The initiation and level of infestation by dogwood borer, Synanthedon scitula (Harris), was tracked over three consecutive years in two nonbearing apple (Malus spp.) orchards in West Virginia and Virginia. The orchards were planted on a number of rootstock–variety (≈cultivar) combinations and grown using different cultural practices. Infestations were detected during the first season after planting and continued to increase annually. The amount of burr knot tissue had the greatest impact on dogwood borer populations, because increasing amounts of burr knot tissue resulted in higher infestation rates. The use of plastic spiral wrap tree guards seemed to increase the development of burr knot tissue, resulting in significantly greater infestation compared with trees without tree guards in the West Virginia orchard. Variety also had a significant effect, because ‘Idared’ trees on M.26 had significantly greater levels of infestation compared with ‘Buckeye Gala’ on M.26, with or without tree guards, in the Virginia orchard. Mounding soil around the rootstock to a height just above the graft union prevented or tremendously curtailed infestation by dogwood borer, but it led to scion rooting that seemed to have an impact on size-controlling features of dwarfing rootstocks. Removal of the mounds at the beginning of the third growing season resulted in infestation of the rooted tissue during the same season. As long as apple cultivars continue to be planted on size-controlling rootstocks, dogwood borer will likely remain a serious pest, requiring either chemical treatments or a behavioral control strategy, such as mating disruption, to protect trees from infestation and damage.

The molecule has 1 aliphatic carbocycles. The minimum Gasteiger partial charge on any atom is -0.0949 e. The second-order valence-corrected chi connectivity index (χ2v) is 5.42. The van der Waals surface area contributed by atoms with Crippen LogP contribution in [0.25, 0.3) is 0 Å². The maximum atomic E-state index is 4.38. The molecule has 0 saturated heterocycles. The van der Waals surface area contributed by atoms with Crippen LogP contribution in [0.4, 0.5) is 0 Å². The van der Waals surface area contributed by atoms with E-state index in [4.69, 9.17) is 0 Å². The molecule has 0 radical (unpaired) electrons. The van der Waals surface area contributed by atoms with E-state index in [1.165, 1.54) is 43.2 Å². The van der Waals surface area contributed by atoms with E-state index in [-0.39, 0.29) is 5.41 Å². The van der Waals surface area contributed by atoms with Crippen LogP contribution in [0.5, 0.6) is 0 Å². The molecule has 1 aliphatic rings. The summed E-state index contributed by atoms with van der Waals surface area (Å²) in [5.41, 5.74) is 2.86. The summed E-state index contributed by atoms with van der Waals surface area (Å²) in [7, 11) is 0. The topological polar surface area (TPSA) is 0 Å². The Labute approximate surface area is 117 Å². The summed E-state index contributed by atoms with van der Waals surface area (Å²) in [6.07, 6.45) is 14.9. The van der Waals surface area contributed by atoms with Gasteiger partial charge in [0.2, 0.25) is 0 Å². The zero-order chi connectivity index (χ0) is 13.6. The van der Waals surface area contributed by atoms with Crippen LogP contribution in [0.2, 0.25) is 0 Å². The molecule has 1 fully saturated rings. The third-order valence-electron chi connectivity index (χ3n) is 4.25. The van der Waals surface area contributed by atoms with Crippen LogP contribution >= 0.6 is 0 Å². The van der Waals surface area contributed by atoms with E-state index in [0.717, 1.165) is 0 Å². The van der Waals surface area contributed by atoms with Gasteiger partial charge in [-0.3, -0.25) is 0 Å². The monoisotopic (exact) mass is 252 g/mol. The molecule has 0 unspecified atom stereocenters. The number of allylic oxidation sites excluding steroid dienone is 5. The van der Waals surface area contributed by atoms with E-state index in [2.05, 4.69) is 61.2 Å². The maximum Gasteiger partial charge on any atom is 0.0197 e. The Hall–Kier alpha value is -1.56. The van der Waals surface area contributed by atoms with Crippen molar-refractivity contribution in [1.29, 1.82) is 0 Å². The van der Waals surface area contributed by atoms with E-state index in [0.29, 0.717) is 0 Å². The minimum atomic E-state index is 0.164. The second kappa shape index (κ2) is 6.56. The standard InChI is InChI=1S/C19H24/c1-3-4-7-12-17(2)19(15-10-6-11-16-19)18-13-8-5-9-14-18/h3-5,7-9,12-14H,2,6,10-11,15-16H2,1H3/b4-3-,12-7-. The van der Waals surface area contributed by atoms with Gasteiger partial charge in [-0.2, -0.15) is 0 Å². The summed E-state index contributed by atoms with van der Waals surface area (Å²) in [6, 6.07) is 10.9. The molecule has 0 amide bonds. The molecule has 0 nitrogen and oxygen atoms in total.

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Vol. 98 • No. 6